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Why can't a hacker edit the Ledger Chrome app to display the address the user thinks he's sending to while actually sending to a different address?

Suppose the scenario: Ledger employee wants a nice retirement, puts out a "software update" to the Chrome app to send all ETH to his address while the software shows the addresses the user thinks they're sending to; steals a bunch of ETH from many users at once before the message spreads on social media warning people to stop using the app. (Or suppose it's someone who hacked their software repository unbeknownst to Ledger.)

  • Related - The Clipboard Hijack Attack (external link): Bitcoin Malware Changes Destination Wallet To Steal 13 BTC – Richard Horrocks Dec 19 '17 at 12:08
  • This attack appears tangentially related: It appears here when the user copy+pasted, a different address was pasted visibly, so that the attack could have been thwarted by double-checking prior to submission. I am suggesting here that the application properly displays the input address, yet sends to a different address. It could be realized after the fact by checking etherscan, but by then hundreds could have been affected worldwide effectively simultaneously. It depends, of course, on how the software and hardware work together. I wonder about the hardware not showing the full address, #...#. – Internet User Dec 19 '17 at 12:19
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This attack has recently (Jan 2018) been discovered in Ledger devices. Here is the report about it https://www.docdroid.net/Jug5LX3/ledger-receive-address-attack.pdf

The Attack

Ledger wallets generate the displayed receive address using JavaScript code running on the host machine.

This means that a malware can simply replace the code responsible for generating the receive address with its own address, causing all future deposits to be sent to the attacker.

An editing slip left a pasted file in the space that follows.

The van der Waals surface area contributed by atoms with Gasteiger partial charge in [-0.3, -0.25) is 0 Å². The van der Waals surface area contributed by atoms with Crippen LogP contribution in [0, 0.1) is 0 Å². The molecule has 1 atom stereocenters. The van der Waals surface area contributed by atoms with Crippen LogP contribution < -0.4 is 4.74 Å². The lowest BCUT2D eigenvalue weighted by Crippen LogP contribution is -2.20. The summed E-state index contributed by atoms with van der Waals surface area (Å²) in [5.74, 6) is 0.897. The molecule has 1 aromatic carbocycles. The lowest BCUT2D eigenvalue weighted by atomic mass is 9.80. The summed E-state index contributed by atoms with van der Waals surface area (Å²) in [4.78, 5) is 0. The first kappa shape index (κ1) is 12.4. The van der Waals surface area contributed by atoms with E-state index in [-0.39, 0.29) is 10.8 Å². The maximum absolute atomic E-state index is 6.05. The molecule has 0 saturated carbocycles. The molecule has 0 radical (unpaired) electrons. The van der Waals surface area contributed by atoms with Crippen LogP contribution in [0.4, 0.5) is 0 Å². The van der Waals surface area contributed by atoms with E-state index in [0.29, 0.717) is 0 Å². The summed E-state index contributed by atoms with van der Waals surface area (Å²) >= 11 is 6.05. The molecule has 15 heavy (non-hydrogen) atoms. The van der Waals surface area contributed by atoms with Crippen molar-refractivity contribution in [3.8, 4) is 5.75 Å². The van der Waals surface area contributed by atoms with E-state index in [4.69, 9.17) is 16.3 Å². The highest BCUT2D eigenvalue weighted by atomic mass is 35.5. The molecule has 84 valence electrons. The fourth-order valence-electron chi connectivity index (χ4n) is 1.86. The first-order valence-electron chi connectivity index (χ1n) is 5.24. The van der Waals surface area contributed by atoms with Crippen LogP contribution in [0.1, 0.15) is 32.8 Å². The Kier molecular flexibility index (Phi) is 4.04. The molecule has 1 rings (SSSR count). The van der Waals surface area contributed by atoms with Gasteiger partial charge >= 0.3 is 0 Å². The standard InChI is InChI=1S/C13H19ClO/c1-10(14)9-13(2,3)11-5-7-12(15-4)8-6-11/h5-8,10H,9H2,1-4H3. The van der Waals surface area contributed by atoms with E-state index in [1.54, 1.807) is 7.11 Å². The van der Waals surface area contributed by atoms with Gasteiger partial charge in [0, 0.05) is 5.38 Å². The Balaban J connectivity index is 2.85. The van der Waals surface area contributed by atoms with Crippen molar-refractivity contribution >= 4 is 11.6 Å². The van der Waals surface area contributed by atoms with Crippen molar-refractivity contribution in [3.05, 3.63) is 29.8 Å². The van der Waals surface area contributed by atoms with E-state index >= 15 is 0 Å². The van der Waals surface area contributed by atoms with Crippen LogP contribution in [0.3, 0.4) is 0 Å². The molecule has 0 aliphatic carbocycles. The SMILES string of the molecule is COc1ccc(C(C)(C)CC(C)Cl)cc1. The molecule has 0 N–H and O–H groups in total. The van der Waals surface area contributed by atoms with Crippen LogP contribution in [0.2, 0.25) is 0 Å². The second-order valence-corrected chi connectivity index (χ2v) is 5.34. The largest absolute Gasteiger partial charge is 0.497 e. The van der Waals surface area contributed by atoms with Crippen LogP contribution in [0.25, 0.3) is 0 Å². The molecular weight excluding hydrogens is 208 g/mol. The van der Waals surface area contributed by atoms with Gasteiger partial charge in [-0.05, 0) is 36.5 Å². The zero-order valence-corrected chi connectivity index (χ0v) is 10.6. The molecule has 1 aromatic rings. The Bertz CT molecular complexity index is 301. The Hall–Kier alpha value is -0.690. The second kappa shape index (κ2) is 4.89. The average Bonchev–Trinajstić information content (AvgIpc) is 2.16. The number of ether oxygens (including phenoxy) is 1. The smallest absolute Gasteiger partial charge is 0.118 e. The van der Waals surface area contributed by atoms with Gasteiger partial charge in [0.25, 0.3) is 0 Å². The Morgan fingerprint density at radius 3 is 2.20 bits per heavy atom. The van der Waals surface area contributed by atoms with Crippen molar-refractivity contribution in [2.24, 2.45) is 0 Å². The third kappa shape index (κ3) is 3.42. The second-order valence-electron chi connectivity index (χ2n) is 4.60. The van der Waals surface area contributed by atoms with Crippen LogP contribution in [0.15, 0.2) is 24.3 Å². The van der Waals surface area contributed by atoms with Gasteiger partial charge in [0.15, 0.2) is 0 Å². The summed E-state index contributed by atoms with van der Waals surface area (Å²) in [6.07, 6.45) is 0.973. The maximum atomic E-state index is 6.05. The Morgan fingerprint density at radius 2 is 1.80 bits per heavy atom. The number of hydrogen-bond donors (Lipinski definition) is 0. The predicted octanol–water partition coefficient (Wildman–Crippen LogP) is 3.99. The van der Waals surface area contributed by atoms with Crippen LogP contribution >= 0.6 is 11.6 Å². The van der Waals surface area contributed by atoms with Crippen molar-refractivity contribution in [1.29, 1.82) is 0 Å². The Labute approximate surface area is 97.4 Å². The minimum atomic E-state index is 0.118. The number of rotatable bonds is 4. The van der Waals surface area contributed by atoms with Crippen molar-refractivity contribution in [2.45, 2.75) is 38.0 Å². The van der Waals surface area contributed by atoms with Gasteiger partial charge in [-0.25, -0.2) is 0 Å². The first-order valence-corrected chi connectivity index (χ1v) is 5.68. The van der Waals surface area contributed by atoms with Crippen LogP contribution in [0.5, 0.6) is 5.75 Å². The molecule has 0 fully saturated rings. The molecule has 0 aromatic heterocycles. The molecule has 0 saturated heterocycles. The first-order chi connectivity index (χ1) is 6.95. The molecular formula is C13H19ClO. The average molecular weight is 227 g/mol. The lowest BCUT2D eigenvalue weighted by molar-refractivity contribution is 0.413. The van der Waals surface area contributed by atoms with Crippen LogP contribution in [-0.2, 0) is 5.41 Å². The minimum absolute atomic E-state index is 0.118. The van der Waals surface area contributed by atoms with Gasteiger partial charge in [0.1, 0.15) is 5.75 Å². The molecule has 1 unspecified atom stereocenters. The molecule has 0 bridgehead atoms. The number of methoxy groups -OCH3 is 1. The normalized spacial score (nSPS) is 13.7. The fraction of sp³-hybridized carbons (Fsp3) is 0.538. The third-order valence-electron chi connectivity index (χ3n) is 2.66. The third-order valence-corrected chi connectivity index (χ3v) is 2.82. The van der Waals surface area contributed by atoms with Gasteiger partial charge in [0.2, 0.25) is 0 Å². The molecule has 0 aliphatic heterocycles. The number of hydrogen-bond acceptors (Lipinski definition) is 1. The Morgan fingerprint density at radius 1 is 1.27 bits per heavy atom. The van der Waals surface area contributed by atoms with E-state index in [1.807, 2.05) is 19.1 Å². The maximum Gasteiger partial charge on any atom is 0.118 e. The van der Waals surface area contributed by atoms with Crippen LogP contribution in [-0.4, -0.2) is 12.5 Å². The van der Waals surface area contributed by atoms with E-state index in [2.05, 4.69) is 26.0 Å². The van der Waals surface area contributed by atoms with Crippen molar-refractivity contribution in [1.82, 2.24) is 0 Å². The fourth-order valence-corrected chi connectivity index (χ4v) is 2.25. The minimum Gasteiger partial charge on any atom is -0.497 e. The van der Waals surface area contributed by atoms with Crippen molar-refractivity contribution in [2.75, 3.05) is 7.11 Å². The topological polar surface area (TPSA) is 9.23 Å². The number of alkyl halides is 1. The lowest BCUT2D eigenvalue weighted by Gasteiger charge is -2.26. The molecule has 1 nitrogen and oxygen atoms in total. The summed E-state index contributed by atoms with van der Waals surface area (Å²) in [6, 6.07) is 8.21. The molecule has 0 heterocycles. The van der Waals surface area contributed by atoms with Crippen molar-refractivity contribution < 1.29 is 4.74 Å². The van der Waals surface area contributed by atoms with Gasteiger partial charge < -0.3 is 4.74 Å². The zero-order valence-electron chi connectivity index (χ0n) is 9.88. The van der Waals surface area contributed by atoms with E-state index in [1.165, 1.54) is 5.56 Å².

Because receive addresses are consistently changing as part of the usual activity of the wallet, the user has no trivial way (like recognizing his address) to verify the integrity of the receive address.

As far as he knows, the displayed receive address is his actual receive address.

What Makes This Even Worse

  • All the ledger wallet software is located in the AppData folder, meaning that even an unprivileged malware can modify them (no need to gain administrative rights).
  • The ledger wallet doesn’t implement any integrity-check/anti-tampering to its source files, meaning they can be modified by anyone.
  • All the malware needs to do is replace one line of code in the ledger software, this can be achieved with less than 10 lines of python code.
  • New ledger users would typically send all their funds to the wallet once initialized. If the machine was pre-infected, this first transaction may be compromised causing the user to lose all of his funds.
  • The attack changes the receive address during its generation, causing even the automatically generated QR to be updated to the attacker’s address. Meaning that both the string and QR representations of the address are compromised.

Advice for Existing Ledger Customers

If you’re using the Bitcoin App – Before every receive transaction validate the integrity of the address using the monitor button.

If you’re using the Ethereum App – Treat the ledger hardware wallet the same as any other software- based wallet, and use it only on a Live CD operating system that is guaranteed to be malware-free. At least until this issue receives some kind of fix.

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Why can't a hacker edit the Ledger Chrome app to display the address the user thinks he's sending to while actually sending to a different address?

He can1, just like he can hack your personal machine and install a keylogger or any other malware. The question isn't can he, but how likely is he to be able to given the protections in place.

(1I'm not concerned with how he might do this. I'm going down the "nothing is bulletproof" line of reasoning. Perhaps he doesn't hack the "real" app, but phishes you into installing a corrupt version, etc., etc..)

Suppose the scenario: Ledger employee wants a nice retirement, puts out a "software update" to the Chrome app to send all ETH to his address while the software shows the addresses the user thinks they're sending to; steals a bunch of ETH from many users at once before the message spreads on social media warning people to stop using the app. (Or suppose it's someone who hacked their software repository unbeknownst to Ledger.)

Yep, again, entirely possible. But you should be more concerned with how possible. Are they likely to have processes in place to stop this happening? Probably. Do you trust their reputation enough to ensure these processes are followed? That's for you to decide.

Security is a series of trade-offs and compromises. If you want to use their hardware and software, then you have to compromise on trust, just as you do when you trust your OS firewall or antivirus software to protect you.

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